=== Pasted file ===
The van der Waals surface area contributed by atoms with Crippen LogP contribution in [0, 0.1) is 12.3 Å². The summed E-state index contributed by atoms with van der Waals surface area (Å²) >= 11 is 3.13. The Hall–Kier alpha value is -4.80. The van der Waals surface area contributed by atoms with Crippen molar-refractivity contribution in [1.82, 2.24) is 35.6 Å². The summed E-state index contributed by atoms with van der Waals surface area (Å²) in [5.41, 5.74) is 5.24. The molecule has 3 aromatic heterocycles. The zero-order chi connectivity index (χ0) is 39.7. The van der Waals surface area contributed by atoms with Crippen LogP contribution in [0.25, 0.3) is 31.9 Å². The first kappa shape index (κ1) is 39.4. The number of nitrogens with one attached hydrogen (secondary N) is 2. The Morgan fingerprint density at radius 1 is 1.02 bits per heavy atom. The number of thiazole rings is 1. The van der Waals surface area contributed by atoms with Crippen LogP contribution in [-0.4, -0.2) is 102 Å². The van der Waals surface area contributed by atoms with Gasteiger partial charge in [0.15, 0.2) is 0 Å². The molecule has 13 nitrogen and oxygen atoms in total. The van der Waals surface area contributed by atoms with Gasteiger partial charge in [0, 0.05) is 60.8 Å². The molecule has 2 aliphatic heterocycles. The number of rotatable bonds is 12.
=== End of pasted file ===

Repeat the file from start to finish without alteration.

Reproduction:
The van der Waals surface area contributed by atoms with Crippen LogP contribution in [0, 0.1) is 12.3 Å². The summed E-state index contributed by atoms with van der Waals surface area (Å²) >= 11 is 3.13. The Hall–Kier alpha value is -4.80. The van der Waals surface area contributed by atoms with Crippen molar-refractivity contribution in [1.82, 2.24) is 35.6 Å². The summed E-state index contributed by atoms with van der Waals surface area (Å²) in [5.41, 5.74) is 5.24. The molecule has 3 aromatic heterocycles. The zero-order chi connectivity index (χ0) is 39.7. The van der Waals surface area contributed by atoms with Crippen LogP contribution in [0.25, 0.3) is 31.9 Å². The first kappa shape index (κ1) is 39.4. The number of nitrogens with one attached hydrogen (secondary N) is 2. The Morgan fingerprint density at radius 1 is 1.02 bits per heavy atom. The number of thiazole rings is 1. The van der Waals surface area contributed by atoms with Crippen LogP contribution in [-0.4, -0.2) is 102 Å². The van der Waals surface area contributed by atoms with Gasteiger partial charge in [0.15, 0.2) is 0 Å². The molecule has 13 nitrogen and oxygen atoms in total. The van der Waals surface area contributed by atoms with Gasteiger partial charge in [0, 0.05) is 60.8 Å². The molecule has 2 aliphatic heterocycles. The number of rotatable bonds is 12.